Criteo gave me the opportunity to apply to a new role in a different country, which is amazing, but what it really means is that this company allows its people to explore their full potential, by supporting this kind of initiative.

Criteo gave me the chance to meet incredible, very talented people.

 

How is Criteo different from other companies you’ve worked at?

Rafael Martins de Almeida performs at Criteo Summit
Rafa onstage at the 2017 Criteo Summit.

Is having the opportunity to perform at the company Summit in front of 3,000 people not different enough?

Criteo is the first truly global company that I worked on. Processes and tools are the same across the globe, people are really connected no matter which office/time zone. This is simply amazing.

 

Biggest differences between Criteo Brazil and Criteo New York?

Here’s a short list:

1. Brazilians don’t know what cold is. In New York you HAVE to check the weather forecast every morning. In Brazil, if you look to the window and it’s sunny, you’re good to go. If not, a jacket will be enough.

2. Most people here in NY eat lunch at their desks. The multitasking excuse doesn’t make sense to me. People only have two hands. If I’m eating I can’t work at the same time.

3. In Brazil we clap while singing “Happy birthday”. I figured this out in the most embarrassing way.

4. Brazilians party harder no matter the occasion.

 

What’s the goal of your position now? 

We recently launched the brand refresh, so we’re working hard to get all of our materials into the new brand, including the website. We also need to train everyone to use the new templates we provided. On top of, my team and I have to be able to handle all the global marketing design requests including presentations, documents, events, videos, etc… This is a big challenge.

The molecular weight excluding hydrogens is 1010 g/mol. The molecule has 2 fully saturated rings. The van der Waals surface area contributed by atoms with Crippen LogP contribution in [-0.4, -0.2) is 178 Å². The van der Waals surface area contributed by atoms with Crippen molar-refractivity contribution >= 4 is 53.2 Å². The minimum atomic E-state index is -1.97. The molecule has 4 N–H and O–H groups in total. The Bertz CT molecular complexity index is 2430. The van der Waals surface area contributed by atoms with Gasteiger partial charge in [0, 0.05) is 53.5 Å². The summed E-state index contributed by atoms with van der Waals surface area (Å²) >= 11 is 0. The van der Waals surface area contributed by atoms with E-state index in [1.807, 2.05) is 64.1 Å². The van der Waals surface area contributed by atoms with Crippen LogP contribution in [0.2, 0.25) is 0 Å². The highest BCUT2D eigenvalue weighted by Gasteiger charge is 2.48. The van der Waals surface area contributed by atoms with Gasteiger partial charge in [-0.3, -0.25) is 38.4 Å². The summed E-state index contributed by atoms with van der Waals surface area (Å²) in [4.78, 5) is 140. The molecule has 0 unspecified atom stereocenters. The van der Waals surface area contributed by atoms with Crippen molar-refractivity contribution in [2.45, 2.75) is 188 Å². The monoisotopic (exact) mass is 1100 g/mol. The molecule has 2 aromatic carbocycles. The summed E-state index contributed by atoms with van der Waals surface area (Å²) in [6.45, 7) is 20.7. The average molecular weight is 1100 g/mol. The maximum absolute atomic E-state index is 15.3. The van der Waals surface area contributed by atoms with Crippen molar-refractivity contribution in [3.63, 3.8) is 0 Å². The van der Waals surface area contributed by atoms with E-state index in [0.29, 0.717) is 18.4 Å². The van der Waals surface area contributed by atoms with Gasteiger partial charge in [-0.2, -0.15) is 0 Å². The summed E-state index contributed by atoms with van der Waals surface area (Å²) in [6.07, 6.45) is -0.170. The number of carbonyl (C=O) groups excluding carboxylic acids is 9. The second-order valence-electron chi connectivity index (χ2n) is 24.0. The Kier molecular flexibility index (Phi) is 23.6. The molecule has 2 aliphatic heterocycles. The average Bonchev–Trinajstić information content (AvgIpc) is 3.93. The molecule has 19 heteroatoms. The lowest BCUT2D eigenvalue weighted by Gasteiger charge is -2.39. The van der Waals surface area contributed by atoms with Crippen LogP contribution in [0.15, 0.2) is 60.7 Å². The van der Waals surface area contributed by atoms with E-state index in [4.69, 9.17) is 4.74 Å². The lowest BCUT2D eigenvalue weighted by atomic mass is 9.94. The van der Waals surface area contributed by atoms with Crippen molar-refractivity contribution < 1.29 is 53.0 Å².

What projects at Criteo are you most proud of?

I’m very proud of the brand refresh we did as a team. We worked very hard brainstorming and prototyping a lot of different versions to get it right.

I’m also proud to have built the Sales Portal, working together with the Product Marketing team. This was a cool project where I could use some of my technical skills again, even being part of the design team.

 

Any advice for newcomers?

I’m a huge fan of Ayrton Senna (one of the greatest Formula One drivers of all time) who said: “On a given day, a given circumstance, you think you have a limit. And you then go for this limit and you touch this limit. Then something happens, and you suddenly can go a little bit further. With your mind’s power, your determination, your instinct, and the experience as well, you can fly very high.”

I have this mindset every day in my life for everything I do. And my only advice for any person is to be passionate and challenge yourself to get better, because success is a consequence of that.

Thank you Rafa!

To learn more about Criteo Culture, head over to our Criteo Culture Hub! 

Originally from Orange County, CA, Betty moved to New York in 2013 for a two-year creative writing program and never left. When not writing for Criteo Insights she can be found at a handful of $1 Oyster Happy Hours in Manhattan. She loves dogs but doesn’t have one.